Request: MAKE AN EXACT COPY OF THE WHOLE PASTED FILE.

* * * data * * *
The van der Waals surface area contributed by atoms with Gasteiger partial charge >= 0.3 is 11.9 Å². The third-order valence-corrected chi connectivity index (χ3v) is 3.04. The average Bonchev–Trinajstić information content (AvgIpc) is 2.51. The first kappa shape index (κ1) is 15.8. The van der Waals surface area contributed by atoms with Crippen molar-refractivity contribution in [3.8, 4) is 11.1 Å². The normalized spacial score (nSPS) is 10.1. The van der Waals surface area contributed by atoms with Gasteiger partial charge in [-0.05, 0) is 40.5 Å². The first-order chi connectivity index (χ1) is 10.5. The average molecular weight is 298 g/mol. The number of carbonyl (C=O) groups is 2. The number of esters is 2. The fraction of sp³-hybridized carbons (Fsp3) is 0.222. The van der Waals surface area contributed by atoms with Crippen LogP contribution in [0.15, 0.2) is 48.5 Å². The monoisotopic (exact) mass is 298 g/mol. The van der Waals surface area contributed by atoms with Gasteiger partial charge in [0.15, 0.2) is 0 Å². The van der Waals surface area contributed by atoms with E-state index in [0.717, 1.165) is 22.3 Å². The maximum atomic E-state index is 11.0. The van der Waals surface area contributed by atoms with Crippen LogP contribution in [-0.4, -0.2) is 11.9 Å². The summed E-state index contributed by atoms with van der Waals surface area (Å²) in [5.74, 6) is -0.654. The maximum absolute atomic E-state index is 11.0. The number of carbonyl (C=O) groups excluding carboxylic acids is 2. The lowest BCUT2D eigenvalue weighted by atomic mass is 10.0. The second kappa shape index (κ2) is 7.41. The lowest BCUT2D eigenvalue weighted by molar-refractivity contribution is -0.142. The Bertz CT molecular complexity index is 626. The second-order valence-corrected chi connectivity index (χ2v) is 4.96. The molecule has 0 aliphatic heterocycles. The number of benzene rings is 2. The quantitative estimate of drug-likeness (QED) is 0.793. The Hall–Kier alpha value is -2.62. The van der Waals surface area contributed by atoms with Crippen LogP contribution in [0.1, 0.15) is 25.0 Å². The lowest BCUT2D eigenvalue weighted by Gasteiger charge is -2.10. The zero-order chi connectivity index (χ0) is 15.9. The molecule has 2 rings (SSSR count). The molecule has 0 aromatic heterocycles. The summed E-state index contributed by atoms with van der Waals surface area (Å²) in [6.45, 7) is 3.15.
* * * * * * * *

The van der Waals surface area contributed by atoms with Gasteiger partial charge >= 0.3 is 11.9 Å². The third-order valence-corrected chi connectivity index (χ3v) is 3.04. The average Bonchev–Trinajstić information content (AvgIpc) is 2.51. The first kappa shape index (κ1) is 15.8. The van der Waals surface area contributed by atoms with Crippen molar-refractivity contribution in [3.8, 4) is 11.1 Å². The normalized spacial score (nSPS) is 10.1. The van der Waals surface area contributed by atoms with Gasteiger partial charge in [-0.05, 0) is 40.5 Å². The first-order chi connectivity index (χ1) is 10.5. The average molecular weight is 298 g/mol. The number of carbonyl (C=O) groups is 2. The number of esters is 2. The fraction of sp³-hybridized carbons (Fsp3) is 0.222. The van der Waals surface area contributed by atoms with Crippen LogP contribution in [0.15, 0.2) is 48.5 Å². The monoisotopic (exact) mass is 298 g/mol. The van der Waals surface area contributed by atoms with Gasteiger partial charge in [0.15, 0.2) is 0 Å². The van der Waals surface area contributed by atoms with E-state index in [0.717, 1.165) is 22.3 Å². The maximum atomic E-state index is 11.0. The van der Waals surface area contributed by atoms with Crippen LogP contribution in [-0.4, -0.2) is 11.9 Å². The summed E-state index contributed by atoms with van der Waals surface area (Å²) in [5.74, 6) is -0.654. The maximum absolute atomic E-state index is 11.0. The number of carbonyl (C=O) groups excluding carboxylic acids is 2. The lowest BCUT2D eigenvalue weighted by atomic mass is 10.0. The second kappa shape index (κ2) is 7.41. The lowest BCUT2D eigenvalue weighted by molar-refractivity contribution is -0.142. The Bertz CT molecular complexity index is 626. The second-order valence-corrected chi connectivity index (χ2v) is 4.96. The molecule has 0 aliphatic heterocycles. The number of benzene rings is 2. The quantitative estimate of drug-likeness (QED) is 0.793. The Hall–Kier alpha value is -2.62. The van der Waals surface area contributed by atoms with Crippen LogP contribution in [0.1, 0.15) is 25.0 Å². The lowest BCUT2D eigenvalue weighted by Gasteiger charge is -2.10. The zero-order chi connectivity index (χ0) is 15.9. The molecule has 2 rings (SSSR count). The molecule has 0 aromatic heterocycles. The summed E-state index contributed by atoms with van der Waals surface area (Å²) in [6.45, 7) is 3.15.